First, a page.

By Wayne Adams

In the History of the Welsh Baptists J. Davis says: "In the year of 1701, he (Thomas Griffiths) and fifteen members of the church went to America in the same vessel. They formed themselves into a church at Milford, in the county of Pembroke, South Wales, and Thomas Griffiths became their pastor in the month of June, 1701. They embarked on board the ship James and Mary, and on the 8th day of September following, they landed at Philadelphia. The brethren there treated them courteously, and advised them to settle about Penepeck. Thither they went, and there continued about a year and a half. During that time twenty-one persons joined them, but finding it inconvenient to abide there, they purchased land in the county of Newcastle, and gave it the name of Welsh-tract, where they built a meeting-house, and Thomas Griffiths labored among them as their pastor, till he died on the 25th of July, 1725, aged 80 years. He was buried at Penepeck." 1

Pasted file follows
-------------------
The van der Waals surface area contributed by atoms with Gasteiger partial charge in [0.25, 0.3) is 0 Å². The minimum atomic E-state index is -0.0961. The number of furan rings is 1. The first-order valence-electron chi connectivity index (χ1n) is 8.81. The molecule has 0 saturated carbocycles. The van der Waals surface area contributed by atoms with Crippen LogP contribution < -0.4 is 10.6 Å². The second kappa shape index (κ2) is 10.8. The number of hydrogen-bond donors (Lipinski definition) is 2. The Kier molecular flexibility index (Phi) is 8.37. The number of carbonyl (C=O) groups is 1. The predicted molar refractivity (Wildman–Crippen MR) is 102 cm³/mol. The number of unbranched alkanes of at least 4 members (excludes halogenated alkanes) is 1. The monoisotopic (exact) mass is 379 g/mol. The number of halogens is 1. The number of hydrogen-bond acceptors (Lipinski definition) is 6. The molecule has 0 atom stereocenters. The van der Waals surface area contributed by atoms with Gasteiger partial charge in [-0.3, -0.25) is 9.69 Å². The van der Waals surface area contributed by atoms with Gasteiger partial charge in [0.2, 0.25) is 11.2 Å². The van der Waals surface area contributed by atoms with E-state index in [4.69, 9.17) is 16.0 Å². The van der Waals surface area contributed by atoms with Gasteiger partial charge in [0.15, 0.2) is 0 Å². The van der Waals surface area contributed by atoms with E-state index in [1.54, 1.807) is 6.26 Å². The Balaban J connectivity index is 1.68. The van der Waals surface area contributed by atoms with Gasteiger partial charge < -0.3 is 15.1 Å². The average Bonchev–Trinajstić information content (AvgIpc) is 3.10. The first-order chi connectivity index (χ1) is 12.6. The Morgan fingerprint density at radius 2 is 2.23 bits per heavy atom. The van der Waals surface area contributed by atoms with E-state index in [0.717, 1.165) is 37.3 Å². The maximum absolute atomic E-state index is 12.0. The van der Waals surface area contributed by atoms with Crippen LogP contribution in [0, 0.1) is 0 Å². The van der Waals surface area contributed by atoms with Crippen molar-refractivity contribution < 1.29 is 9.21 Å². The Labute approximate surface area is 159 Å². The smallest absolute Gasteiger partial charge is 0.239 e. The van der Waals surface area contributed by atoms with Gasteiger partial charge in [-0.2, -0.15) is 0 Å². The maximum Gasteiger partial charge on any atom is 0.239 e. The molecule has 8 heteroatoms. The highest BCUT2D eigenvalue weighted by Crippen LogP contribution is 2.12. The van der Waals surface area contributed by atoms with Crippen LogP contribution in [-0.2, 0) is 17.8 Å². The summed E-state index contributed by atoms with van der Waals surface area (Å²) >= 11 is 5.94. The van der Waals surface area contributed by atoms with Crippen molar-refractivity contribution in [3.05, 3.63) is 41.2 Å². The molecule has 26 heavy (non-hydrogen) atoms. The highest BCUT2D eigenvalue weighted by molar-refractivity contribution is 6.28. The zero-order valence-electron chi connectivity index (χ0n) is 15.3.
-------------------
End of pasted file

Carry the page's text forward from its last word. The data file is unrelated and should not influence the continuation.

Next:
Notice that Davis stated that "they formed themselves into a church." We often find this statement in Baptist history. Then in The American Baptist Heritage in Wales by Joshua Thomas the following account of the "extracts" translated into English by later members of that congregation, from their records which were kept in Welsh until 1732:

"In the year of 170l, there was a number of the members of the Baptist churches in the countries of Pembroke, Carmarthen, and Cardigan inclined to emigrate to Pennsylvania. Having consulted among themselves, they laid the case before the churches, who agreed to grant them leave to go. But the churches considered that as they were sixteen in members and one of them a minister, it would be better for them to be constituted a church in their native land; they agreed and did so. Being thus formed into a church, they gave them a letter of recommendation for their reception as brethren, should they meet any Christians of the same faith and practice. They sailed from Milford-Haven in June that year, and arrived in Philadelphia in September." 2

Brethren, this practice is very consistent with the belief of the "chain link succession."

This puts a whole new light when we read in history about people constituting themselves into a church. Here it is, brethren, it was practiced in history.


1. Davis, J., History of the Welsh Baptists (Pittsburgh, Pa.: D. M. Hogan, 1835), p. 72.

2. Thomas, Joshua, The American Baptist Heritage in Wales (Lafayette, Tenn.: Church History and Archives Affiliation, 1976), pp. 106,107.